Volkswagen's subsidiary has admitted that diesel engines it manufactures contain software considered illegal in the United States. Audi estimates it has to spend millions of euros to upgrade the software.
Audi said it told US regulators that its 3-liter diesel cars contained software that it had not previously revealed to authorities when obtaining regulatory approval. One of those programs could be considered to be a "defeat device" under US law.
Audi's parent company Volkswagen had previously maintained that the emissions scandal was confined to its 2-liter diesel engines, while denying that larger engines manufactured by sister company Audi contained similar defeat devices.
While Audi admitted it did not initially reveal the programs in the 3-liter engines to US authorities, it denied that the software was meant to manipulate emissions. A company spokesman said that cars in question could not detect whether they were on the road or being tested in the lab, which by contrast the illegal VW software could do.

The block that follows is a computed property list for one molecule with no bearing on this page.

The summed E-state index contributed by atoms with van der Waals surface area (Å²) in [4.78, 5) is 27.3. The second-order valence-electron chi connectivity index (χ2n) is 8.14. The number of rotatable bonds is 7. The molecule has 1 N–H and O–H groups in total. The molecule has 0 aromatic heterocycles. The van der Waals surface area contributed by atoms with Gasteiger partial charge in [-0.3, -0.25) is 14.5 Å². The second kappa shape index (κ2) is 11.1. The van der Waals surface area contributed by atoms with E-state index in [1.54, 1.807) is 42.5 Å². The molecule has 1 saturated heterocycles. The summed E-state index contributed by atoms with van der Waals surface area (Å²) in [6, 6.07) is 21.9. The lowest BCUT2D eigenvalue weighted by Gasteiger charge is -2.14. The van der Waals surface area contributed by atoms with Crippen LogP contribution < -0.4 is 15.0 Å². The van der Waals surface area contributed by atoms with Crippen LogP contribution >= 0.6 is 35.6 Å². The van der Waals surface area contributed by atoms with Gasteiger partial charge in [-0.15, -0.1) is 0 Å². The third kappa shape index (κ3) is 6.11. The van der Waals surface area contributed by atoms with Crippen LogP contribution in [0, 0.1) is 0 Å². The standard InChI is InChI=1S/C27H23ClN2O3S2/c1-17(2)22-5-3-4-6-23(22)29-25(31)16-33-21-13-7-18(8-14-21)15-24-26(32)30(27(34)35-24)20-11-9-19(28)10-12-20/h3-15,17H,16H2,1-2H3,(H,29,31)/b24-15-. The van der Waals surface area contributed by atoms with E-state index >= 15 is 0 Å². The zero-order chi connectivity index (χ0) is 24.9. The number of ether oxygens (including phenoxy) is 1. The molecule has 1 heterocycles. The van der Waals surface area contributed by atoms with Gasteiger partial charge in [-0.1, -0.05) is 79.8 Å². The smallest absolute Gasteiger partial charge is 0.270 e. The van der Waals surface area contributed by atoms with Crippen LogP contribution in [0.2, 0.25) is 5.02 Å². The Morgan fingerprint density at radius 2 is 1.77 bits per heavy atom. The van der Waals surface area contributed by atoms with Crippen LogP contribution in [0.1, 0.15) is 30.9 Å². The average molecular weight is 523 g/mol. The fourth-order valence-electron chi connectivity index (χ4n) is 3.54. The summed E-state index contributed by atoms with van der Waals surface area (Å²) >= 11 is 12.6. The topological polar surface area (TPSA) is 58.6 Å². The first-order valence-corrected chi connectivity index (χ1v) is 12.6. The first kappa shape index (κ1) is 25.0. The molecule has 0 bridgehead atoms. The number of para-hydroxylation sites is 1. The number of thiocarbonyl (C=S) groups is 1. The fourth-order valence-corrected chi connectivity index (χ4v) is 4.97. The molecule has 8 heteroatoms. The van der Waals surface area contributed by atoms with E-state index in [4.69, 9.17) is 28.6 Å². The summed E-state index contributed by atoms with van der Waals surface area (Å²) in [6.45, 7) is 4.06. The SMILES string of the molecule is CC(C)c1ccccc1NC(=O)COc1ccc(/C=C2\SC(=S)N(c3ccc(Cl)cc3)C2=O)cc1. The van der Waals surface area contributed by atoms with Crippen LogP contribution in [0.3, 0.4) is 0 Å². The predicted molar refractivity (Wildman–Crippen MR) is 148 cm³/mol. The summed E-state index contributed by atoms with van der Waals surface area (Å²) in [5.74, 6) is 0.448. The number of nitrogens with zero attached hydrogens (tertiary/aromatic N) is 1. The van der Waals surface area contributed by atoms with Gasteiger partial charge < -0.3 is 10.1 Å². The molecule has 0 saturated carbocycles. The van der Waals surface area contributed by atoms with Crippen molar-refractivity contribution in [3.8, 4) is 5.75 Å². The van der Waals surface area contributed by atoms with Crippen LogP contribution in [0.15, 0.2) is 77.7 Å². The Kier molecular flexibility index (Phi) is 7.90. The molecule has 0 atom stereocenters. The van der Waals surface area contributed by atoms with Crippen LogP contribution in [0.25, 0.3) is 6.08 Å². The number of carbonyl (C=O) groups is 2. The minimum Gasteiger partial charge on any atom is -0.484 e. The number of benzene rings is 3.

The software affects Audi, Volkswagen and Porsche models reaching back to 2009, impacting approximately 85,000 cars in the United States.
Audi said the repairs would cover the so called auxiliary emission control devices (AECDs) for 3-liter V6 diesel cars that the Environmental Protection Agency (EPA) had seen as violating US emissions laws.
The upscale brand of embattled German auto giant Volkswagen "estimates that the related expense will be in the mid-double-digit millions of euros," the company said in a news release.
12-brand Volkswagen faces the task of recalling 11 million vehicles worldwide with devices designed to cheat pollution tests.
tko/hg (AFP, dpa)